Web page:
The happiest dental patient

Editor's note: Dr. Doniger's column, Dental Diaries, appears regularly on the advice and opinion page, Second Opinion.

Seriously -- when was the last time you had a beaming, happy dental patient? I am not talking about the one who just completed a long course in orthodontics or many months of full-mouth reconstruction. I am talking about a patient who, after a 15-minute appointment, was actually so happy and excited that her happiness was contagious throughout the whole office.

We had that patient just this week.

Let's start from the beginning. Several years ago, I met a woman from Sweden at a dental meeting. Her name was Lotta, and she owned a company called Twindent. Her product, which she was newly introducing to the U.S., was a tooth gem (crystal) that adheres to the tooth via bonding.

Apparently, it was (and still is) all the rage in Europe. Folks like these adornments. Unlike the grills that are ubiquitous in music videos, her products are simple, small crystals, colored or clear. Others took the form of small gold objects (flowers, stars, etc.), with or without a crystal.

I look at these products as "tooth tattoos" that are easily placed and, more important, easily removed (as opposed to other bodily adornments that are more permanent). The crystals come in a variety of colors (we decided to go with clear). The process of attachment is similar to orthodontic bands. Simple etching and bonding is all that it takes. I have seen them placed on laterals, cuspids, and the mesial line angles of molars (usually the laterals have the best longevity). If and when a patient decides that she or he has had enough of the "look," the crystal can be easily separated from the tooth.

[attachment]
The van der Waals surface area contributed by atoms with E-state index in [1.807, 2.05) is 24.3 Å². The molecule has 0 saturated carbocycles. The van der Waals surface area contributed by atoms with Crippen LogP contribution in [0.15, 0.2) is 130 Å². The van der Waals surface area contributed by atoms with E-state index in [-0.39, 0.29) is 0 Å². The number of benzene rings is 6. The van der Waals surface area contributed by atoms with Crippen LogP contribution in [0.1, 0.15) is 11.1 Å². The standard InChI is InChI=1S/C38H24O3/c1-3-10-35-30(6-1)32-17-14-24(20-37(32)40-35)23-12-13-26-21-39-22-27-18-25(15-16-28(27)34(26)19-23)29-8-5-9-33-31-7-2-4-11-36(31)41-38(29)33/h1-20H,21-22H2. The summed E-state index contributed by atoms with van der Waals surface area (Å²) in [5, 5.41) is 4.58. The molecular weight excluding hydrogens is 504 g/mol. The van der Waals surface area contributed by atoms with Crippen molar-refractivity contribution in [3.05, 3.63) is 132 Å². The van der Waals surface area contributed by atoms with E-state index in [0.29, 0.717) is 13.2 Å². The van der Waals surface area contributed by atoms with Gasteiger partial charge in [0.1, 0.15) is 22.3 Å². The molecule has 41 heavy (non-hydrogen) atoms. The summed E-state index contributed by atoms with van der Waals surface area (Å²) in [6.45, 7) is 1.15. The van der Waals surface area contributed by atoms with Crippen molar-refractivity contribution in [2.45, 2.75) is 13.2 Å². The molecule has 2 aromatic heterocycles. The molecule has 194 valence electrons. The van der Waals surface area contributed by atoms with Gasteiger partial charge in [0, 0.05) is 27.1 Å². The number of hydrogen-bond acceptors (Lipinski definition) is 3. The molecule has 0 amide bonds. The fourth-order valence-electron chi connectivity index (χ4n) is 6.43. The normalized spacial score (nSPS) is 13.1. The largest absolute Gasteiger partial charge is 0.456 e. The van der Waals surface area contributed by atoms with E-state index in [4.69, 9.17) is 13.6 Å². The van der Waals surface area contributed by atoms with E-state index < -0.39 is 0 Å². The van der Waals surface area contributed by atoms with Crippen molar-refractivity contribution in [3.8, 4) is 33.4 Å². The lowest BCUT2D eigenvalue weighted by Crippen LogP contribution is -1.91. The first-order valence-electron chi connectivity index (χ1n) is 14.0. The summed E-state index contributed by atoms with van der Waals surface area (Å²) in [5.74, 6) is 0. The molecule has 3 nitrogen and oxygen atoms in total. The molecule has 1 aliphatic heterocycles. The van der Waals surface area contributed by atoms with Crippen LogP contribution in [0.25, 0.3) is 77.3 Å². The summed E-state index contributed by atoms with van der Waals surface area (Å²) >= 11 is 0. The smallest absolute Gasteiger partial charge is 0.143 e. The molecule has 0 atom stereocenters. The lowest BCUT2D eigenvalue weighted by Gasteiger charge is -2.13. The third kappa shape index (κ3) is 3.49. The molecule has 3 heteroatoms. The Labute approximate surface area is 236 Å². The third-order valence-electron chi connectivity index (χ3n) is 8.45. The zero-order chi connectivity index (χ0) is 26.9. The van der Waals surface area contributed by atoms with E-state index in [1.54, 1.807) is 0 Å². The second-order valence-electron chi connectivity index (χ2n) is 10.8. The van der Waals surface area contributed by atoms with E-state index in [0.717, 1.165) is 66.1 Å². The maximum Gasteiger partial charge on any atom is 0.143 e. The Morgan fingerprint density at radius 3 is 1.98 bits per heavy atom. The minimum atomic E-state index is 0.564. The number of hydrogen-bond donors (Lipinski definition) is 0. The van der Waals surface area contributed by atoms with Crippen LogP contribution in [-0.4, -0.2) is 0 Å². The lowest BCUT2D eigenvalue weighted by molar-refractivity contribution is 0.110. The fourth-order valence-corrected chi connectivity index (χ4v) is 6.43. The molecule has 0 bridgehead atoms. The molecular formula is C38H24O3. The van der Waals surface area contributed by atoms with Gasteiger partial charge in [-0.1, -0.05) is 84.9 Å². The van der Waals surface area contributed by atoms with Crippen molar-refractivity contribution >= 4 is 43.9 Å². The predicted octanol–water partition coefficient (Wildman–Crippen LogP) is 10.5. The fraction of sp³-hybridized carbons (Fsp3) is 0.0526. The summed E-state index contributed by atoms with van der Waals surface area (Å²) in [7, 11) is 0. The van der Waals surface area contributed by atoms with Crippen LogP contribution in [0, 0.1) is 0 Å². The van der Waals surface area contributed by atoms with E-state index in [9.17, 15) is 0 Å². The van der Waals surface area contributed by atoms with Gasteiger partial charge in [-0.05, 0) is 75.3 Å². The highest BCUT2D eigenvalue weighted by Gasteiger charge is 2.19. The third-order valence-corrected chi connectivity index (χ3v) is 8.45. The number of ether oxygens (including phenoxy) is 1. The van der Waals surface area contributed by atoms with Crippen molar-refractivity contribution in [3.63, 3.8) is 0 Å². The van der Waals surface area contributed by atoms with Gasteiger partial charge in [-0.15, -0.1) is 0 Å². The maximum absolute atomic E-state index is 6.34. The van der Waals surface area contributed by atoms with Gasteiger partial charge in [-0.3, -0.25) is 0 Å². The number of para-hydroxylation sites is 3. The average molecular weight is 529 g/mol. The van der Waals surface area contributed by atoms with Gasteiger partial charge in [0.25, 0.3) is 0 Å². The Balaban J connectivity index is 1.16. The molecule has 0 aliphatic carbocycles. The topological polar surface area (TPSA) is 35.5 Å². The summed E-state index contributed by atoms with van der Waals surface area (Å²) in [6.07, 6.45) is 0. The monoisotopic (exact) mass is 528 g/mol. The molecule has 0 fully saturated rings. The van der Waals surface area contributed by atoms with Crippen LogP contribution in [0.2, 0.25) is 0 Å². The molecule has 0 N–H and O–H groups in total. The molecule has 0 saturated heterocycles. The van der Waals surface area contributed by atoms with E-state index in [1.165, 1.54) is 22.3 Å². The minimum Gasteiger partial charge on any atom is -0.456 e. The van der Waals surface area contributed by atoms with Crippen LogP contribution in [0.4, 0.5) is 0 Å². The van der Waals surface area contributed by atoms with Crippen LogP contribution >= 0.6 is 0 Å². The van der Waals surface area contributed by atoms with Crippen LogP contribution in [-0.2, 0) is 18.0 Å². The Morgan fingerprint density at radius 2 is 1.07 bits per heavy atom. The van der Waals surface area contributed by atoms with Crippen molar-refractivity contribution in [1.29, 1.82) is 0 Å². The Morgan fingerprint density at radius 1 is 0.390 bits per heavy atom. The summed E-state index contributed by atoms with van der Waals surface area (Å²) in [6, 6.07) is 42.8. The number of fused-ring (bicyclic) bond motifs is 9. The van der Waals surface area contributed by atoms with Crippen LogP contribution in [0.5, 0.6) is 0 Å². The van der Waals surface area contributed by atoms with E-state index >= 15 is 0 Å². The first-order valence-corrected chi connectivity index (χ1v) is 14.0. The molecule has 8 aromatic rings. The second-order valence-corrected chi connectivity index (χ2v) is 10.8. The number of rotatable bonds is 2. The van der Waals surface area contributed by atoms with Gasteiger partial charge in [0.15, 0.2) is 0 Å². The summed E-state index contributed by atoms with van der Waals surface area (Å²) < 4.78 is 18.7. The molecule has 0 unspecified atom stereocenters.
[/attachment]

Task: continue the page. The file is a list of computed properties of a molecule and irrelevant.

(As an aside, I recently received a brochure from Patterson, which now has a line of similar products, including actual diamonds for placement. My veterinarian was in the office when the brochure arrived, and I showed her the picture. She laughed and said she could see a market for this in pet dentistry. Stranger things have happened!)

A young lady came into the office this week with a photo of her sister showing off her crystal in her class pictures. It was a purple crystal affixed to the distal facial incisal corner of the lateral incisor. According to this young woman, the printing did not do the color justice, but she had brought the photo in more to give us an idea of size and location.

We discussed the process, and I asked her where she wanted the gem placed. We agreed on the similar surface of the lateral. I bonded the gem to her tooth and she took a look. She was truly beaming. It was quick, painless, and she had exactly what she expected. Her mother was happy that she was happy. As I said, it is not often that we have such a happy dental patient leaving the office. Now she will go back to her school and talk about it with her peers. But the most salient point is that she left very happy.

Even though patients are steering away from cosmetic procedures, recently, we have had a few requests for the gems. It is not the biggest portion of our practice, but it is something we offer. Granted, the demographic for this is truly limited. Usually the patients come in with a definite expectation, and they must have parental consent if they are a minor. They also need to understand the nuances of this type of bonding.

Can something like this be utilized as a major practice builder? Probably not, but you never know where a new patient comes from. And it's absolutely a great way to brighten your day.

Sheri Doniger, D.D.S., practices clinical dentistry in Lincolnwood, IL. She has served as an educator in several dental and dental hygiene programs, has been a consultant for a major dental benefit company, and has written for several dental publications. Most recently, she was the editor of Woman Dentist Journal and Woman Dentist eJournal. You can reach her at [email protected].

The comments and observations expressed herein do not necessarily reflect the opinions of, nor should they be construed as an endorsement or admonishment of any particular idea, vendor, or organization.

Copyright © 2010

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